Pseudechis Papuanus Snake Venom | Papuan Black Snake Venom:
Pseudechis Papuanus Snake Venom | Papuan Black Snake Venom is extracted from a snake called Pseudechis Papuanus.
More details about Pseudechis Papuanus Snake Venom | Papuan Black Snake Venom:
|Purity||> 99 %|
|Packaging||In vacuum sealed glass vials, in secured parcel.|
The venom of the Papuan black snake is the most potent of all members of the black snake genus Pseudechis.
Unlike those of other black snakes, the venom is predominantly neurotoxic in its effects, with muscle weakness and paralysis ensuing within 2 to 21 hours of being bitten.
This can be life-threatening and intubation may be required. It is slightly more toxic than the equatorial spitting cobra (Naja sumatrana) and three times less toxic than that of the taipan (Oxyuranus scutellatus).
A postsynaptic neurotoxin isolated has been given the name of papuantoxin-1, and can be treated with CSL black snake antivenom (used for the king brown snake (Pseudechis australis)).
|Common Name(s)||Papuan Black Snake|
About Pseudechis Papuanus Snake:
The Papuan black snake (Pseudechis papuanus) is a venomous snake of the family Elapidae native to New Guinea. Reaching around 2 m (6 ft 8 in) in length, it is a predominantly black snake coloured grey underneath.
The Papuan black snake is one of several species in the genus Pseudechis commonly known as black snakes.
It was described in 1878 by Wilhelm Peters and Giacomo Doria in 1878 from material collected in southeastern New Guinea.
A study of mitochondrial DNA showed the Papuan black snake to be the next closest relative to a pair of Australian species, Collett’s Snake (P. collettii) and the blue-bellied black snake (P. guttatus), and is likely to have had its origins in Australia and diverged from a common ancestor in the Pliocene.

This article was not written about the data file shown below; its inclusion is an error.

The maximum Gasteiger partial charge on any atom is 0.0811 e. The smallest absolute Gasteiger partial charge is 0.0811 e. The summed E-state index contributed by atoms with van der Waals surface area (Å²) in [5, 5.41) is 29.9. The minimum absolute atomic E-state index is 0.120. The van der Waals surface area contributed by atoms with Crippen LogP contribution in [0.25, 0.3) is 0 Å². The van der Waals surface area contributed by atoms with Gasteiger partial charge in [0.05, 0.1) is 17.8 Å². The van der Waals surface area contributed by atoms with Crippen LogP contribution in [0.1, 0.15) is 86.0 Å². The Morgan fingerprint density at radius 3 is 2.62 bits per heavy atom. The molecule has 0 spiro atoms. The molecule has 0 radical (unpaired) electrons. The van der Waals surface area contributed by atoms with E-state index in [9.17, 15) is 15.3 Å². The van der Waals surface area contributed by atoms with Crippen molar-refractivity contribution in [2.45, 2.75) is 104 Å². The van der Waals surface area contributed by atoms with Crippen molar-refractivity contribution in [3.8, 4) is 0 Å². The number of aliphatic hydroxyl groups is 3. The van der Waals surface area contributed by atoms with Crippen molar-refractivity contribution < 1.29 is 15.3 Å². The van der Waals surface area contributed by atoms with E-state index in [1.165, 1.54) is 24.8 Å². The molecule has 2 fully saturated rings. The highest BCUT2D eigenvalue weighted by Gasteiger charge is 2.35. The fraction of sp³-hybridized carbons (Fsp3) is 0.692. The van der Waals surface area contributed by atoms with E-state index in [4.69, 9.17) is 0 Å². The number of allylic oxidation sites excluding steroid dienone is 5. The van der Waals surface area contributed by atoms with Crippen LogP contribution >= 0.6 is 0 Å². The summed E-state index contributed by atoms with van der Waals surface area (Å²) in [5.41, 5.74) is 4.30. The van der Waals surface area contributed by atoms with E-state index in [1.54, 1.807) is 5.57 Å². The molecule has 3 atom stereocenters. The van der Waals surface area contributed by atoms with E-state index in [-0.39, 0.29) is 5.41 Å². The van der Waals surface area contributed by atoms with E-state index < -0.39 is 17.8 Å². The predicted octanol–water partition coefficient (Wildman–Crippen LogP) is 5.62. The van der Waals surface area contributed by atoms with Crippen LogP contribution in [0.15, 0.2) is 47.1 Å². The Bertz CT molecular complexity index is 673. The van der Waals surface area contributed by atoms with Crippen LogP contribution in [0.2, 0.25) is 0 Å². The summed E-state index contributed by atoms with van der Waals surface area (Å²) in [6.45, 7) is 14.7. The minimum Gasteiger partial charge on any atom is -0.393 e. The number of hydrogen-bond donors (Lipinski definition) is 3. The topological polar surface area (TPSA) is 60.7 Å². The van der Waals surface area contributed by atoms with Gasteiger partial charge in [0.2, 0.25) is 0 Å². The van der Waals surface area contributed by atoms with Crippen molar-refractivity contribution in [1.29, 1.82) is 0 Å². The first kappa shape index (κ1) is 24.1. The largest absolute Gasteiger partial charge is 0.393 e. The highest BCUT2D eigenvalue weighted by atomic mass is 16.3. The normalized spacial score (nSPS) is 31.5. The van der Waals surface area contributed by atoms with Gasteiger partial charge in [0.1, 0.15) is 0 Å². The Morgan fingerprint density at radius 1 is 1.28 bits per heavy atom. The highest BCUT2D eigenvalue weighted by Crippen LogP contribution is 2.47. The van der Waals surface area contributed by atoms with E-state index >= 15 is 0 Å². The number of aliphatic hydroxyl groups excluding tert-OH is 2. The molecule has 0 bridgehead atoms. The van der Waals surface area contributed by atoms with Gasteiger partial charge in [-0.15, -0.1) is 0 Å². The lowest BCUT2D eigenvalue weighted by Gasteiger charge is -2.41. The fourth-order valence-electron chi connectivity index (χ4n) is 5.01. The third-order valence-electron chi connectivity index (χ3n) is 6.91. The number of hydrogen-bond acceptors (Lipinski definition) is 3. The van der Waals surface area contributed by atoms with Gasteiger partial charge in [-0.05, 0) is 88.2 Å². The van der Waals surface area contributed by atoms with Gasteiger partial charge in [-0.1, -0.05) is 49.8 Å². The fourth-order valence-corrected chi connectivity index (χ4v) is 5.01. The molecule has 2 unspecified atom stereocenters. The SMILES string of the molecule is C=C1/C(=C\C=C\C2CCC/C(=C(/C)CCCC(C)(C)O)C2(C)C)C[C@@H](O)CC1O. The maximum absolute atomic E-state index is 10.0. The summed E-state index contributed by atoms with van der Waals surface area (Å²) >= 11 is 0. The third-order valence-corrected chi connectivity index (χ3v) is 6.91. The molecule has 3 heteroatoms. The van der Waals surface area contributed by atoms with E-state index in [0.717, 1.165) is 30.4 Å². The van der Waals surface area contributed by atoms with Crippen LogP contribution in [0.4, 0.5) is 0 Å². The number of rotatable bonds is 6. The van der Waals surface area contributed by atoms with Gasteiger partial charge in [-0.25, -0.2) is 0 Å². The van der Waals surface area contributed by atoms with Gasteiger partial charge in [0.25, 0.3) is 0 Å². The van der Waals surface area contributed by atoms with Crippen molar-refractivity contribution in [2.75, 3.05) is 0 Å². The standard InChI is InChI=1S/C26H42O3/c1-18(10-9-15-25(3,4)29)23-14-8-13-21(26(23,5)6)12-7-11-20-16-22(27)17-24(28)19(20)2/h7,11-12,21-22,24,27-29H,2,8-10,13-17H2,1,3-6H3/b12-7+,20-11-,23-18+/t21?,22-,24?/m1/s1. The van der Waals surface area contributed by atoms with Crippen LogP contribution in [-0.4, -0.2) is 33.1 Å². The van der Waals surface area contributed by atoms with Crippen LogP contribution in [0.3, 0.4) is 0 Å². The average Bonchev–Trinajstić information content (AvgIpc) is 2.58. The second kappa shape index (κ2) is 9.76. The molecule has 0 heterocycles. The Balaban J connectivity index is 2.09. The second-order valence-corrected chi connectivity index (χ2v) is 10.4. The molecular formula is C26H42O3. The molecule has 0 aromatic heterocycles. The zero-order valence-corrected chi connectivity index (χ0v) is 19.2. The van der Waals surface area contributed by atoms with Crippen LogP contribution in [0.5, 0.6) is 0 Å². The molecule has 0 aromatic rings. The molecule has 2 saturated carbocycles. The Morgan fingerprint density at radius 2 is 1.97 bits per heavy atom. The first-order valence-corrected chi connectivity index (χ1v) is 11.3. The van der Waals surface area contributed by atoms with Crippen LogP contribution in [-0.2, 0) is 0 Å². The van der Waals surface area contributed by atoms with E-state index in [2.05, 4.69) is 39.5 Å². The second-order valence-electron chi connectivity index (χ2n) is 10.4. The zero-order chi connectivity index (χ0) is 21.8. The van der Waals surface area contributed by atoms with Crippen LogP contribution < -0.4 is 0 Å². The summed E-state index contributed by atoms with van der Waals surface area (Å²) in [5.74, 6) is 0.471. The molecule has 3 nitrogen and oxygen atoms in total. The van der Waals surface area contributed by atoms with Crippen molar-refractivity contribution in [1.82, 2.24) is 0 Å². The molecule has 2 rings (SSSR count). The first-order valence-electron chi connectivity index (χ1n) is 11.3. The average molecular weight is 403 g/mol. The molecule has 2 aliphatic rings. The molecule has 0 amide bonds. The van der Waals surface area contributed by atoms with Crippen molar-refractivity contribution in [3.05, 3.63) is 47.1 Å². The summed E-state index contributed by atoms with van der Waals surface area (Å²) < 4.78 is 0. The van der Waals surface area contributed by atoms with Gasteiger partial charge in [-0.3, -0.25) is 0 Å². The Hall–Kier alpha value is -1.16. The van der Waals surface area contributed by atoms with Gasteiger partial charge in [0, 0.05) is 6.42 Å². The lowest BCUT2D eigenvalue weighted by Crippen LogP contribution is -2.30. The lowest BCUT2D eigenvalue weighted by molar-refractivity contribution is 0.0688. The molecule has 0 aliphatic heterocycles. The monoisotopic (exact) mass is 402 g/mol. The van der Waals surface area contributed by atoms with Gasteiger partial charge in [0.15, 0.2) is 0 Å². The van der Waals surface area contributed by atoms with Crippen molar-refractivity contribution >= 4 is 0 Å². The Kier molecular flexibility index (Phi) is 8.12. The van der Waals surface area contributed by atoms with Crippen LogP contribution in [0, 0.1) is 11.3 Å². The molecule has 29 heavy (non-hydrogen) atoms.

A solidly built snake with a wide round head and slight neck, the Papuan black snake ranges from 1.2 to 1.7 m in length, with individuals occasionally exceeding 2 metres. The longest specimen recorded was 2.44 m.
The head and upperparts are dull or glossy black, or occasionally dark brown, and underparts are blue-grey or gunmetal grey.
The neck is whitish with yellow and grey tinges. The labial scales are sometimes pale around the mouth and front of head.
The number and arrangement of scales on a snake’s body are key elements of identification to species level.
The Papuan black snake has 19 to 21 rows of dorsal scales at midbody, 205 to 239 ventral scales, 43 to 63 subcaudal scales, and a divided anal scale.
Distribution and habitat:
The range is southern New Guinea, both in Papua New Guinea and West Papua province of Indonesia, as well as offshore islands.
In Papua New Guinea, it has possibly already vanished from Port Moresby and Central Province and is declining in Western Province.
It just enters Australian territory as it occurs on Boigu and Saibai Islands in far northern Torres Strait off the New Guinea coast.
Destruction of its habitat, killing of snakes by locals, and poisoning by the introduced cane toad have contributed to its decline.
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